The Investor Who Got Away and Other Tales of Fundraising Faux Pas
We’ve all been there. You’re invited to an event—in this case, a fundraiser. The invitation arrives in the mail. You check the date and time for conflicts and create an event in your iCal. You glance at the dense event details and swear you’ll look at it more closely later when you have time. Then you toss the invitation into “paper purgatory,” a pile on your kitchen counter that includes unpaid bills and artwork your kid brought home that is neither good enough to hang on the wall, nor bad enough to bring yourself to throw away.
When the day of the fundraiser arrives, of course you can’t find the invitation. "Who the heck sends paper invitations anymore anyway?” you fume. No matter. You’ve got this. Besides, you’ve been dying for a chance to wear your new Louboutins. When you arrive at the event, a beanbag from a nearby game of Cornhole, lands at your feet. Apparently, the theme was “Backyard Fun(draiser)” Your $800 heels on the soft grass aren’t the only things experiencing that sinking feeling…
True, the gaffe of being inappropriately dressed at an event is embarrassing. However, when it comes to donor engagement, making the wrong move can be detrimental to both your organization’s reputation and its bottom line. How do we know this? Because in our line of work, we’ve seen it happen. Repeatedly. And because we don’t want to see you make the same mistakes as some of our previous clients, we’re going to share a few of their stories with you. (The names have been changed, of course; we’re here to learn from the past, people, not participate in the public shaming of ignorance.)
1. The Investor Who Got Away
WHAT HAPPENED: Ingrid Investor ran a large corporation with a stock portfolio to match. As a high-profile executive, Ingrid was pursued by lots of organizations who hoped to engage her. While rolling calls on her treadmill, she agreed to a 10-minute call from Voices, Hearts, and Hands. The executive director from VHH launched into an emotional pitch surrounding the personal transformation story of client, “Nadia.”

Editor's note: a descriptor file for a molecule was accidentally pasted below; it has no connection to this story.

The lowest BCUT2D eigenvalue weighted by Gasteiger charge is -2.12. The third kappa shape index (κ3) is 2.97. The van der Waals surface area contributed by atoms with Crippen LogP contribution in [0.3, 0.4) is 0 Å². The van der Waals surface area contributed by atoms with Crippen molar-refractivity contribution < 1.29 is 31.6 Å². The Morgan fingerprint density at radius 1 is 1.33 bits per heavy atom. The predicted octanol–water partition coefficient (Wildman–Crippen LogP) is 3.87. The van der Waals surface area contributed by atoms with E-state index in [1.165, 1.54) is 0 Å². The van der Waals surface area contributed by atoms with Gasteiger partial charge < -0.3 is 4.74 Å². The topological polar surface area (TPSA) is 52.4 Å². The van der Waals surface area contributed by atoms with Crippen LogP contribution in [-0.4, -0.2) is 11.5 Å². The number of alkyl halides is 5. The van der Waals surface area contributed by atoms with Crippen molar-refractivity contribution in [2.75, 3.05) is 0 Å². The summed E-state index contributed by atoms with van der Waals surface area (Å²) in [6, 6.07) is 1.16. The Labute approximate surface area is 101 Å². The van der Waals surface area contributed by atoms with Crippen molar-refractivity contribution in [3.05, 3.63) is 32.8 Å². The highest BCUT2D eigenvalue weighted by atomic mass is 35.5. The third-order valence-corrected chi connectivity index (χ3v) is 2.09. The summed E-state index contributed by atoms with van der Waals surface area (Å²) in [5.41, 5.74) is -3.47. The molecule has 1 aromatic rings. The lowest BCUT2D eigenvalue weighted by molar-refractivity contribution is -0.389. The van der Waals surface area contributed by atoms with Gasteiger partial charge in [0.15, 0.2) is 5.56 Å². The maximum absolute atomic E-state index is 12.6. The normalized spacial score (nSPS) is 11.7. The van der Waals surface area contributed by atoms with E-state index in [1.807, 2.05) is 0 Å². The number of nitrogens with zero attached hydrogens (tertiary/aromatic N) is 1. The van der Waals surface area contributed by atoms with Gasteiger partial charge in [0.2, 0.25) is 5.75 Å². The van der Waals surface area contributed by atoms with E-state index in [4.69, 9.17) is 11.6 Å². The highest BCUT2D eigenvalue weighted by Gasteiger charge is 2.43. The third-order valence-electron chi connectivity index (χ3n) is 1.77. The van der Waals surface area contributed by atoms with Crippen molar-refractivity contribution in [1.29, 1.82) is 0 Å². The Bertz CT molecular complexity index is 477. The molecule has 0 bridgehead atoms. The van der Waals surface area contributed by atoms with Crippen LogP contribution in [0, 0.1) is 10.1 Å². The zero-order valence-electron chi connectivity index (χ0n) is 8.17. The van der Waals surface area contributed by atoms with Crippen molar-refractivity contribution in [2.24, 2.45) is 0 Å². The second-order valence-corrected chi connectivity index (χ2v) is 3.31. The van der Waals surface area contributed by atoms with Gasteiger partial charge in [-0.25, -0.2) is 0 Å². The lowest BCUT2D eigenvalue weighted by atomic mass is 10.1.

Just as the ED was getting to the story’s climatic crescendo, (spoiler: Nadia, previously trapped in a cocoon of oppression, emerged as a beautiful butterfly) Ingrid, expecting a call from Chinese investors, interrupted to ask for fundraising ROI info. The ED was caught off guard; she stammered through some statistics. An underwhelmed Ingrid replied, “We’ll be in touch,” which in business parlance means: “You’ll never hear from me again.” And they never did.
PRO-TIP: KNOW YOUR ROI. It’s an industry trend to use personal narratives in nonprofit marketing. It’s galvanizing to distill impact down to an individual level, which is why politicians have been employing this tactic for years. However, when it comes to snaring the big fish, you need more than a just a good story; you need metrics and analytics to make the sale. Investors like Ingrid are likely to support a number of charities, and as such, they’ve heard innumerable heartstring pitches.
Yes, nonprofits do charitable work, but they are still businesses. And as any shrewd investor will tell you, they want to know exactly how their contribution will make a maximum impact on the present and help grow the future. Ingrid also would have appreciated the ED letting her know that she’s being sought after not just for her business, but for her business savvy as a thought partner. Oh, and yes, she wants to know the ROI.
2. The Undersold Socialite
WHAT HAPPENED: When Heal the World wanted to reach out to Sally Socialite, a woman whose net-worth is as big as her heart, their Development Director called her assistant to find out where to send a sponsorship package. When the packet arrived, Sally, feverishly planning the grandiose gala for Rebuild Your Life, used it as coaster for her bichon frese, Mitzi’s water bowl.
PRO-TIP: ENGAGEMENT GOES BEYOND PAPER. Had Heal the World done their homework, they would have known that Sally has an extensive social network and is always looking for ways to expand her philanthropic reputation. It’s great to get a check, but you know what’s even better? Getting 10.
HTW should have made direct and personal inroads with Sally, most likely through one of their board members. After mutual familiarization between Sally and the organization, she would be much more inclined to get involved and convince her very connected friends to give their time, treasure or talent to the organization, too.